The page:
You pose an interesting question. Short of investigating the German military archives, & assuming that they have complete records for Wilhelm Hoffman (the German government did have a notable problem of keeping its records intact in 1945), we'll have to deal with probabilities.
According to the Wikipedia article on the Battle of Stalingrad, as many as 400,000 German soldiers were involved in the Battle of Stalingrad; the article claims as many as 400,000 soldiers were killed, wounded or captured. Yes, the toll on human life was horrendous. In short, few, if any, managed to escape the encirclement & find their way back to German lines. So any survivors would have been amongst the 91,000 who surrendered 2 February 1943.
These were taken into Soviet POW camps where conditions were equivalent to the notorious Gulag Archipelago. The toll in loss of German life continued; many of the prisoners arrived in poor condition -- sick, wounded, starving -- & the inhospitable environment of the camps doubtlessly hastened their demise. By the time these soldiers were released from their captivity in 1955, only 5,000-6,000 were still alive.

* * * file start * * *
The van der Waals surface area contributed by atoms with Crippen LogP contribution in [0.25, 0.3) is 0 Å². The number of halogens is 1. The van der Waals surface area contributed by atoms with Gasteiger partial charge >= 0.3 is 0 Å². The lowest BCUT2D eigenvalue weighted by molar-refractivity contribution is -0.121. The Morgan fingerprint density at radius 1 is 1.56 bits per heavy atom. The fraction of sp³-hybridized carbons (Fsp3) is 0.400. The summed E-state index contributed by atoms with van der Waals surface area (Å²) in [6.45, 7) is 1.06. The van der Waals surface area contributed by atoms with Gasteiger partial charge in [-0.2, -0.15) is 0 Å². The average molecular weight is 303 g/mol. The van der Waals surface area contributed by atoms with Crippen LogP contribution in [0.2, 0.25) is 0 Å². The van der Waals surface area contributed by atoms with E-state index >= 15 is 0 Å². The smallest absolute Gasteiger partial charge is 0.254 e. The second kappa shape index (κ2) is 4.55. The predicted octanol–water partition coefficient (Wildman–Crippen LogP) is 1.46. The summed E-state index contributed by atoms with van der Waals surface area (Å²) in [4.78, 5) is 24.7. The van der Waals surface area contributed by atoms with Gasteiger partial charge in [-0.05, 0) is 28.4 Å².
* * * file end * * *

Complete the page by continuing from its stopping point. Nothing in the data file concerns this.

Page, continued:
So assuming that Hoffman did exist, the chances that he survived the following weeks until the surrender are slim, worse than 1 in 3. If he managed to survive to one of the Soviet POW camps, chances that he lived to return to Germany are 1 in 18 -- all in all, less than 2% chance of survival. So unless it can be proven he had somehow survived the battle, Hoffman can be presumed to have perished there.
BTW, the question arises: how did this diary survive the destruction of the war to be found & at least partly published? A bit of sleuthing reveals that Vasili Chuikov published a translation of it in his book "The Beginning of the Road" (originally published in 1959, first English translation in 1963), claiming it came from his files. Whether or not Chuikov's book is a reliable source I can't say, but as a Russian general at the Battle of Stalingrad he was in a good position to have obtained this diary, if it is an authentic witness to that battle.